I was shocked to read about “Accountants Caught Lying To Clients In Desperate Quest For Authority” on the website of marketing expert Ian Brodie.
He suggests that more than a dozen accountants seem to be falsely claiming to be co-authors of a book titled: “Why Businesses Stop Growing And What You Can Do About It”.
You can get a partial list of them here via google: the book with the most co-authors in the world >>
Each of the accountants’ websites claim that the book has been co-written by the accountant and a third party (the same one in each case: “one of the world’s leading marketing and business growth experts”). It seems much more likely that the third party is the real author and is allowing multiple accountants to reproduce the book as if they had co-written it with him. Or maybe they did each write their own section and the costs of production have been kept down by retaining the same title and cover for all of the variations.
I seem to recall other copyright free books which accountants can rebrand and promote with their firm’s name on the cover and which could be helpful for clients.
It has also long been possible to outsource the production of client newsletters which can then be personalised with an accountancy firm’s branding. Many firms also promote booklets that contain generic advice for clients and which include the firm’s branding even though the written content was provided by a third party publisher. And a whole industry now exists providing generic advice and tips for inclusion on accountants’ websites too.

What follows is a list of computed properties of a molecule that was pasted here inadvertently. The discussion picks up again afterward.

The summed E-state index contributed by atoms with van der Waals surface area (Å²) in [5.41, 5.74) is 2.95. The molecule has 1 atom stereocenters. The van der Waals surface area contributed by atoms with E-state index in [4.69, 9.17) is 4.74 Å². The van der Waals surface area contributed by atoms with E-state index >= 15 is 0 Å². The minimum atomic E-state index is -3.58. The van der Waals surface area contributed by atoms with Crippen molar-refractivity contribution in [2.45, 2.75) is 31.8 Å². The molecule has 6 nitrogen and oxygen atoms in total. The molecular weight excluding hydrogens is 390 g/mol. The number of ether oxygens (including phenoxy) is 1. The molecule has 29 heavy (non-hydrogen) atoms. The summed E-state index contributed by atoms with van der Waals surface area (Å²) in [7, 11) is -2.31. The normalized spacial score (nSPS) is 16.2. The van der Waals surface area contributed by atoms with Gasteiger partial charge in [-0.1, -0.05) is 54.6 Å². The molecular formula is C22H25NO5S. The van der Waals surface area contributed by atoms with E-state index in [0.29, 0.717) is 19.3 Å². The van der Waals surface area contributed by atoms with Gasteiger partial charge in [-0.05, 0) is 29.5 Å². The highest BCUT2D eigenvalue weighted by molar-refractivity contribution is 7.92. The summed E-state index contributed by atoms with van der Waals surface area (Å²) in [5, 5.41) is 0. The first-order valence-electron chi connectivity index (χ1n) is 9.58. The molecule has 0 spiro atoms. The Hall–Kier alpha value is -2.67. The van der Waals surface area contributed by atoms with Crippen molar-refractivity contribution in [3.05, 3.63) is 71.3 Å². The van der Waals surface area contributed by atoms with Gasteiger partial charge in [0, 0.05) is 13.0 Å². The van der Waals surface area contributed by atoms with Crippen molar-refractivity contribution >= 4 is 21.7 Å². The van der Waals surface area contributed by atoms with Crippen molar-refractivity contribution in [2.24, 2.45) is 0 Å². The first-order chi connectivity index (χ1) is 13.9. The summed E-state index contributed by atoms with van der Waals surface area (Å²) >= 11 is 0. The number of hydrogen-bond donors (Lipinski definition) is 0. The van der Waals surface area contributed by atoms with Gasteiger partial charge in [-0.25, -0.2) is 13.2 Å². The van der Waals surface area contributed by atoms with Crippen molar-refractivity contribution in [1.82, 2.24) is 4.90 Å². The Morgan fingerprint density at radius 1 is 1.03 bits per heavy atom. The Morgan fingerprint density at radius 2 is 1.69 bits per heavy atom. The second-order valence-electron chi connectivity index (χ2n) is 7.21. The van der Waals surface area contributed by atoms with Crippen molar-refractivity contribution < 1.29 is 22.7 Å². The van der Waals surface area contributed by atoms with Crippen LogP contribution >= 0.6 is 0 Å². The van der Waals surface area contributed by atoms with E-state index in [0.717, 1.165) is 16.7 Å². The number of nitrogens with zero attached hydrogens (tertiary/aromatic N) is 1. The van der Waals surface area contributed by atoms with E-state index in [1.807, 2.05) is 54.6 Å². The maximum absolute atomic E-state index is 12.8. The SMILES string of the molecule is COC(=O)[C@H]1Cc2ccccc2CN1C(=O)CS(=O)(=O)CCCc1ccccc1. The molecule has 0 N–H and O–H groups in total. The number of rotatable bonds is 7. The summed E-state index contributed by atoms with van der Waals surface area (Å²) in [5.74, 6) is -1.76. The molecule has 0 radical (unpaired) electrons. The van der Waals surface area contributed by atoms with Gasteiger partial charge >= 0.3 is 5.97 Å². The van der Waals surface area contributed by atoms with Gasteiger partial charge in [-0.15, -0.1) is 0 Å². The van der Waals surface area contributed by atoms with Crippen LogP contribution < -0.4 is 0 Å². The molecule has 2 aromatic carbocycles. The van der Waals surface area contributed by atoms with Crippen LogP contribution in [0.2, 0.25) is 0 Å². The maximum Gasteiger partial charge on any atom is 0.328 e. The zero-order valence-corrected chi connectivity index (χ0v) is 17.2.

The only real difference here I think is that the accountants’ websites are actively promoting them as the co-authors and claiming that their co-authorship evidences that they are experts in the field. Some of the accountants appear in a very professional promotional video on what I expect is an effective ‘squeeze page’ to drive traffic. I am sure the whole package requires a decent investment upfront. In each of the videos they seem to address variations on the same script as each other and invariably claim to be co-authors of the “Why Businesses Stop Growing” book.
As Ian says:
It’s not just something that’s slipped into their marketing by accident. They are deliberately fooling their clients and potential clients and claiming expertise they may not have and an achievement they didn’t do.
Ironically, many of them have a bio which reads “…so-and-so is the co-author of “Why Businesses Stop Growing And What You Can Do About It…” and a trusted authority on helping start up and small business owners achieve success”.
Do you agree with Ian that such behaviour brings into question whether the accountants can really be ‘trusted’? Or do you think it’s simply an acceptable marketing tactic? Is it ethical to blatantly lie to prospective clients re your achievements and expertise?
Much as I admire the professionalism and the likely impact of the campaigns I am not comfortable with the co-authorship claims unless they are justifiable. What do you think?
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